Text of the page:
(This story originally ran in International Living magazine and subsequently appeared on the SoGoNow.com web site.)
In the broad protected harbor of Halifax, Nova Scotia, General Sir William Howe organized the invasion fleet that captured New York City in 1776. During two world wars, convoys of merchant ships loaded with the men and material of war assembled here before setting out for England across the North Atlantic through the terrible gauntlet of German submarines.
This morning, Halifax is also the jumping-off point for a 6,500 kilometer rail journey taking me from Canada’s Atlantic Coast all the way to Vancouver on the shores of the Pacific.
Precisely on time at 12:35 p.m., the train begins to move and my trans-continental train odyssey has officially begun.
An hour later, we’re speeding through wooded countryside, forests of pine and birch interrupted occasionally by small farms. Every few minutes we cross streams running at the top of their banks, swollen from the Spring thaw. Freshly plowed fields have standing water in low spots.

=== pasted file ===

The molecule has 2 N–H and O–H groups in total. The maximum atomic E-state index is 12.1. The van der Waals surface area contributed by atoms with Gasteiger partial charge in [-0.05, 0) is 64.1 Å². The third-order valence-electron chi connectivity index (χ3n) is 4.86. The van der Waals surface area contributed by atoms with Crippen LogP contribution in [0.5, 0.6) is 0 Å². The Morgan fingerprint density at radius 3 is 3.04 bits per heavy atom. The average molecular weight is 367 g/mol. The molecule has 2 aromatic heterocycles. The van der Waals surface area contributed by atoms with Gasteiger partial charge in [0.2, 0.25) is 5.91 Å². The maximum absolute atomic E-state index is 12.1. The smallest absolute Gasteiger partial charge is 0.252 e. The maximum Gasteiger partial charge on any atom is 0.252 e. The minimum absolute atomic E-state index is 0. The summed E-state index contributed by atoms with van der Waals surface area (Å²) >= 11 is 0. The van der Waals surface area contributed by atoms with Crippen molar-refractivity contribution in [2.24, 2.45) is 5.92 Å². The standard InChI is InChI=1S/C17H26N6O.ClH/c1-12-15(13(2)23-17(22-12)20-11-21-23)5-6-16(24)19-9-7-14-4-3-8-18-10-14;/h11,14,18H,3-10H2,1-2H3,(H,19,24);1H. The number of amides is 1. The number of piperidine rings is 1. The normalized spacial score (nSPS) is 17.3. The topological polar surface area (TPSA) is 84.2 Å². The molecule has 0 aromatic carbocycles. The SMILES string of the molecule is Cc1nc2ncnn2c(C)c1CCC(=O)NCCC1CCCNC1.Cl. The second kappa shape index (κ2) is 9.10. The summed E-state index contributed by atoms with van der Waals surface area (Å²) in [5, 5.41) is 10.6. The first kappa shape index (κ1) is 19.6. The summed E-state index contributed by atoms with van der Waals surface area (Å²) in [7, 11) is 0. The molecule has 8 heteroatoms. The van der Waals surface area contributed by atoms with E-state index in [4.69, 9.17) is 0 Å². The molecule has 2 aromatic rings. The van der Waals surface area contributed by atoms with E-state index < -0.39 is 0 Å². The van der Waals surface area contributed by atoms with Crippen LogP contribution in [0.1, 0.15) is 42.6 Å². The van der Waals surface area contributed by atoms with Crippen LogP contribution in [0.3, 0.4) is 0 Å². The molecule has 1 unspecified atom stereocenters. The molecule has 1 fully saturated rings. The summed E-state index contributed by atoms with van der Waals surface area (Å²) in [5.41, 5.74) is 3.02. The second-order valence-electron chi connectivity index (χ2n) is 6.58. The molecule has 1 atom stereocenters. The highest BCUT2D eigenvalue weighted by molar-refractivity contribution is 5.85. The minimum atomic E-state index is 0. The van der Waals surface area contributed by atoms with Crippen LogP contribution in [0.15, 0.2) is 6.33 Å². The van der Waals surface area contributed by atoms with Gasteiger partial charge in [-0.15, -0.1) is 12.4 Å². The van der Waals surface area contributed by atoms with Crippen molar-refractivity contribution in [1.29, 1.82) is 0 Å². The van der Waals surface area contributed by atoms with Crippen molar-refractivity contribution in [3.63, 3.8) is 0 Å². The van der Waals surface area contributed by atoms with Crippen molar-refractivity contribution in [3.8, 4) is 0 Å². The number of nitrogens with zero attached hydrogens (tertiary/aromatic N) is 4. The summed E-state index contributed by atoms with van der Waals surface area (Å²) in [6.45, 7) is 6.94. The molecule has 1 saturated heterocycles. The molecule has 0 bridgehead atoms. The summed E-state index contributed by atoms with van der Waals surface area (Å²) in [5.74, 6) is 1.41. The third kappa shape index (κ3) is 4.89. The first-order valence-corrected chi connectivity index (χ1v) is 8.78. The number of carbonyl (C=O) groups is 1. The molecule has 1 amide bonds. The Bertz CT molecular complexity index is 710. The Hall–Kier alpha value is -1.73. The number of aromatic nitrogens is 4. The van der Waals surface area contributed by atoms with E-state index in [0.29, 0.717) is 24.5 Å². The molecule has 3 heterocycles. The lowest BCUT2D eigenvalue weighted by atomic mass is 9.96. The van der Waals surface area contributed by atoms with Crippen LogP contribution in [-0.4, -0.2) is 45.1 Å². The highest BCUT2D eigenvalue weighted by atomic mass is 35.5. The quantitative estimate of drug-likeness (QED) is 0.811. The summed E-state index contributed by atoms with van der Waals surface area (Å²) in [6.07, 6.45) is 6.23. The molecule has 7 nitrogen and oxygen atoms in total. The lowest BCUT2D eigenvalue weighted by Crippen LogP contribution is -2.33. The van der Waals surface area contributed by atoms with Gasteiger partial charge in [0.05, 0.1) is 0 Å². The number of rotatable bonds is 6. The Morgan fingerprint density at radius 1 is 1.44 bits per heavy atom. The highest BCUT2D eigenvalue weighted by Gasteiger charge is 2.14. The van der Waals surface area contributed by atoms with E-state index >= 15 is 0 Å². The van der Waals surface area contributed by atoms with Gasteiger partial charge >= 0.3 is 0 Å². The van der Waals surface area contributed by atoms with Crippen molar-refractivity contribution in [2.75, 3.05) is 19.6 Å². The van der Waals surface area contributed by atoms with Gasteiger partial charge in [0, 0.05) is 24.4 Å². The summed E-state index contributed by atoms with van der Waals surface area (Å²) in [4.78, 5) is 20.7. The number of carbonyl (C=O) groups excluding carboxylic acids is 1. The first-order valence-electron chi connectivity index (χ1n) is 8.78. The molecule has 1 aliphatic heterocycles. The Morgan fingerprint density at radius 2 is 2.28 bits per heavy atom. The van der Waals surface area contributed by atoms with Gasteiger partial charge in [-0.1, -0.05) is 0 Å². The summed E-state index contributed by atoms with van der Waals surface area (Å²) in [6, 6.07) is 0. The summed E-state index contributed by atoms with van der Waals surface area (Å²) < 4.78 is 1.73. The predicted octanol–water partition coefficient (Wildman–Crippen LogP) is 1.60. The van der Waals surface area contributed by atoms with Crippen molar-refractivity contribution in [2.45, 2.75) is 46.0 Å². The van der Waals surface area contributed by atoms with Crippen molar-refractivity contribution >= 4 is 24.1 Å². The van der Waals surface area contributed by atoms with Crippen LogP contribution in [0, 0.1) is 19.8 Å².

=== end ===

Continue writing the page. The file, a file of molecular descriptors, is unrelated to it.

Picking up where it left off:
Around 4:00 in the afternoon, under lowering clouds, we cross into New Brunswick Province and run along the shores of Chicnecto Bay. Farther to the south, it empties into the Bay of Fundy, known for tides that can rise and fall as much as eight feet an hour.
When I appear for my 7:00 reservation in the dining car, the steward seats me with a young woman named Veronica. She’s a Montreal native who works for a pharmaceutical company, translating everything from advertising to medical texts from English into French.
Somehow our server instinctively knows to address me in English and Veronica in French, switching languages effortlessly in mid-sentence saying, as she presents me with a menu, “The special tonight is beef stroganoff and (shifting her glance to Veronica) vraiment, il est tres bon.”
When I return to my compartment, I find that the car attendant has lowered my bunk, turned down the bedcovers and plumped up my pillows. A dozen pages into a paperback book, my eyelids close.
(More to come)